It doesn't happen as often as it used to, but I still get the question: "Why should I use Twitter?"
My standard answer is that Twitter is simply the fastest way to access relevant information that exists in the world today. Instantaneous communication to and from as many sources as you wish. I've been using the service since 2007, and in that time it has gone from just another Internet fad to an indispensable part of my day.
Twitter's original directive was a simple "What are you doing?" which of course led people to tweet things like "eating a sandwich" or "out for a walk," thus making the service look silly (and a sure way to get you unfollowed). Many people used it to just keep up with their friends -- a 140-character version of Facebook.
Thankfully as the service expanded and became more popular people realized the question Twitter should be asking is "What has your attention right now?" When put that way, the service becomes far more valuable.
Yes, following your friends is fun and maybe they'll share some link to a funny cat video or two, but Twitter really becomes useful the moment you start following people who can give you information that you otherwise couldn't get.
Some examples: I follow Hargray so I can know about issues with my service or get updates on an outage.
I follow the Denver Post's Rockies beat writer to know how the star Triple-A pitcher is doing or keep up with the game when I can't watch it live.
I follow The Island Packet (@islandpacket) in case there is a huge traffic jam on U.S. 278 I need to avoid.
I also follow Weird Al Yankovic because ... well, because he's Weird Al, that's why. In this context, you can see how you essentially customize your news sources -- picking and choosing who and what you want to be updated on instead of simply digesting whatever an individual news source decides to share with you.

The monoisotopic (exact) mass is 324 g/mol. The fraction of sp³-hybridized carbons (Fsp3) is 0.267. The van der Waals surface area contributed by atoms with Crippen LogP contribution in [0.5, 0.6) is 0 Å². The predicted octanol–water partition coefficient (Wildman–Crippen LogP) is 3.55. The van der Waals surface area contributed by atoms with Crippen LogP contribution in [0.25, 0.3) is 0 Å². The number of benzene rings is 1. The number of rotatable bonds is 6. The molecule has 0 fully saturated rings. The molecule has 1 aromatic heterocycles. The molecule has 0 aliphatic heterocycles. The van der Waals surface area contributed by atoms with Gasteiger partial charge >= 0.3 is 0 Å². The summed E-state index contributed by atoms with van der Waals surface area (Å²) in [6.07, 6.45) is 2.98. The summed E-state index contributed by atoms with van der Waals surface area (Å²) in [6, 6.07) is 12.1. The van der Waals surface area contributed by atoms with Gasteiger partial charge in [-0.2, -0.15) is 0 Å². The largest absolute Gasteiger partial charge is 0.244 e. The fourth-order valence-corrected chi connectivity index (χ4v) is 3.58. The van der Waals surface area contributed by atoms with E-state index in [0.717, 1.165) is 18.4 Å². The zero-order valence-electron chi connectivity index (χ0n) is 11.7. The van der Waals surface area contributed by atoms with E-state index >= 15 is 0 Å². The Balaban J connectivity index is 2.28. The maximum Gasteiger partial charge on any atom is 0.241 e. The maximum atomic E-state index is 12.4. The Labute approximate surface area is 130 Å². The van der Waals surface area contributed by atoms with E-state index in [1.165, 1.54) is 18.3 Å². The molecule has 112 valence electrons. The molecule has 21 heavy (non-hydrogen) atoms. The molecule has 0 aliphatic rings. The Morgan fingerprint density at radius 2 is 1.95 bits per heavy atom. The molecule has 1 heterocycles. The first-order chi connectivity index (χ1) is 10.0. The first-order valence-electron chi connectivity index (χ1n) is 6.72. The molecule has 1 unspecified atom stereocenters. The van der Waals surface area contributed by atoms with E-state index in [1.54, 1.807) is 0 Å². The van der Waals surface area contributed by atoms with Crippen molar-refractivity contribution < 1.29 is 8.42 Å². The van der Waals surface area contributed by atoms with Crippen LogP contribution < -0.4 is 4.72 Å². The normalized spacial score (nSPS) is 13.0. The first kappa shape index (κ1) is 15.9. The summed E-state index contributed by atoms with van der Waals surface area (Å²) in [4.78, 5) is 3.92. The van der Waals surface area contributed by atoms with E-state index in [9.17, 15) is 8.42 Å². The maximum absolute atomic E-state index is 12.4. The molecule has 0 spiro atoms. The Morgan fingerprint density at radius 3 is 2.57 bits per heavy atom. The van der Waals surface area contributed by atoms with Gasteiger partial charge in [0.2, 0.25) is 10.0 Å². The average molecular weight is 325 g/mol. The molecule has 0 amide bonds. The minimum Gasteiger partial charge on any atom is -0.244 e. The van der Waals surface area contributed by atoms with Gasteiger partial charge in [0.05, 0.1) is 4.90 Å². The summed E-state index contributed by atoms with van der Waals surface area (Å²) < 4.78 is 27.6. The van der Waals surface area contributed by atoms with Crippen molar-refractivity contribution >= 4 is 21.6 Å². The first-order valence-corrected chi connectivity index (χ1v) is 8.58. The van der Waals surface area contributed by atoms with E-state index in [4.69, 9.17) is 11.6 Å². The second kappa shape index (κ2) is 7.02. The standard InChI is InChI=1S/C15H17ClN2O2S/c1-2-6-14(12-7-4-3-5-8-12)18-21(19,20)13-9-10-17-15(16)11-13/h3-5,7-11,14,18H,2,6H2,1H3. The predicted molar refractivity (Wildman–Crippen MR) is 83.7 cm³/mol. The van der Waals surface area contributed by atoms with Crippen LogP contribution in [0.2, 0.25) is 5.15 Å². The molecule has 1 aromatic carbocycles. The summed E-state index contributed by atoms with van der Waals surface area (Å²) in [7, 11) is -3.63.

Another advantage to Twitter is the speed at which it operates. A perfect example would be that of Sohaib Athar, an IT professional in Pakistan who unknowingly live-tweeted the raid that killed Osama Bin Laden. Many hours before most everyone else in the world knew what had happened, he tweeted this: "@ReallyVirtual Helicopter hovering above Abbottabad at 1AM (is a rare event)." And then in a series of tweets he described what he was seeing to his followers.
Another example would be during the shooting of U.S. Rep. Gabrielle Giffords in Arizona. Despite the fact that I follow several news organizations on Twitter, I first read there had been a shooting from a technology pundit that I follow. In fact, through that pundit and his followers, I knew the name of the alleged shooter a full hour before I saw it on CNN.
Finally, there is the crowd-sourcing aspect of Twitter: the ability to ask questions then share answers with thousands of people in an instant. An example from just this morning: A person I follow asked for recommendations for the best iPad car seat mount, something I've been wondering about myself. Within two minutes, he tweeted a link to a product that many of his followers had told him was the best mount on the market, one that I had never even heard of. Without doing anything, I was given pertinent information that makes my life easier -- that's pretty great.
If you're still on the fence about Twitter or tried it once and never went back, give it another shot. Gratuitous plug: You can start by following me -- @packetITguy -- where I tweet links to the top stories in the technology world.
If you're lucky, I may even send out a funny cat video.
Morgan Bonner is Pre-Press Manager and a systems administrator for the Packet and Gazette.